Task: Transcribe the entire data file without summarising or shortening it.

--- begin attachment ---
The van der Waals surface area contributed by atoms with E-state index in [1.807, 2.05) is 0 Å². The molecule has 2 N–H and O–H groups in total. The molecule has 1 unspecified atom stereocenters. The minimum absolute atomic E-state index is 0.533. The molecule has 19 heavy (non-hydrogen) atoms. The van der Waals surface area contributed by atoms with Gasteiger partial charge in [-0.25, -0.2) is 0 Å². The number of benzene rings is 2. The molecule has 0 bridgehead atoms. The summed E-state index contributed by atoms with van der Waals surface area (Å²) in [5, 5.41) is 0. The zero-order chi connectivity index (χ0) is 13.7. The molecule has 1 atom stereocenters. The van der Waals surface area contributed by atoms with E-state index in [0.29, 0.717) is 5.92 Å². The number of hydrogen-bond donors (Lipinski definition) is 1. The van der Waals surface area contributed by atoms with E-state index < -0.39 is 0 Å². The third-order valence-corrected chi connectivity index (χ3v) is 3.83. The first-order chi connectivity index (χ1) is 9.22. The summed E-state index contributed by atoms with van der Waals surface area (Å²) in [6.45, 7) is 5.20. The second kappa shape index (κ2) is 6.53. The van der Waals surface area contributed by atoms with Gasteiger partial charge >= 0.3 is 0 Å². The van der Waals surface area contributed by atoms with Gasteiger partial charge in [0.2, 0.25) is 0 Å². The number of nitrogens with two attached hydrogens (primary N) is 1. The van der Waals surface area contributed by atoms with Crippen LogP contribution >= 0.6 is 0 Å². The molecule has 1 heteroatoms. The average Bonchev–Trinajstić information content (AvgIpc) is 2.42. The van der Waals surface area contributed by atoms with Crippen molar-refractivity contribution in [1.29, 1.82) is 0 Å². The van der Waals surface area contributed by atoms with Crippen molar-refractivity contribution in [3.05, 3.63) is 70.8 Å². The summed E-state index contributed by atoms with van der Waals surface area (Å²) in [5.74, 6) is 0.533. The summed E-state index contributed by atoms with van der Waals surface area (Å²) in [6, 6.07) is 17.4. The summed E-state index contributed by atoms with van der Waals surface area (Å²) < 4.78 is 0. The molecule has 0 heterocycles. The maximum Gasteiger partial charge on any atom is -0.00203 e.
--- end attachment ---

The van der Waals surface area contributed by atoms with E-state index in [1.807, 2.05) is 0 Å². The molecule has 2 N–H and O–H groups in total. The molecule has 1 unspecified atom stereocenters. The minimum absolute atomic E-state index is 0.533. The molecule has 19 heavy (non-hydrogen) atoms. The van der Waals surface area contributed by atoms with Gasteiger partial charge in [-0.25, -0.2) is 0 Å². The number of benzene rings is 2. The molecule has 0 bridgehead atoms. The summed E-state index contributed by atoms with van der Waals surface area (Å²) in [5, 5.41) is 0. The zero-order chi connectivity index (χ0) is 13.7. The molecule has 1 atom stereocenters. The van der Waals surface area contributed by atoms with E-state index in [0.29, 0.717) is 5.92 Å². The number of hydrogen-bond donors (Lipinski definition) is 1. The van der Waals surface area contributed by atoms with E-state index < -0.39 is 0 Å². The third-order valence-corrected chi connectivity index (χ3v) is 3.83. The first-order chi connectivity index (χ1) is 9.22. The summed E-state index contributed by atoms with van der Waals surface area (Å²) in [6.45, 7) is 5.20. The second kappa shape index (κ2) is 6.53. The van der Waals surface area contributed by atoms with Gasteiger partial charge >= 0.3 is 0 Å². The van der Waals surface area contributed by atoms with Gasteiger partial charge in [0.2, 0.25) is 0 Å². The number of nitrogens with two attached hydrogens (primary N) is 1. The van der Waals surface area contributed by atoms with Crippen LogP contribution >= 0.6 is 0 Å². The molecule has 1 heteroatoms. The average Bonchev–Trinajstić information content (AvgIpc) is 2.42. The van der Waals surface area contributed by atoms with Crippen molar-refractivity contribution in [1.29, 1.82) is 0 Å². The van der Waals surface area contributed by atoms with Crippen molar-refractivity contribution in [3.05, 3.63) is 70.8 Å². The summed E-state index contributed by atoms with van der Waals surface area (Å²) in [5.74, 6) is 0.533. The summed E-state index contributed by atoms with van der Waals surface area (Å²) in [6, 6.07) is 17.4. The summed E-state index contributed by atoms with van der Waals surface area (Å²) < 4.78 is 0. The molecule has 0 heterocycles. The maximum Gasteiger partial charge on any atom is -0.00203 e.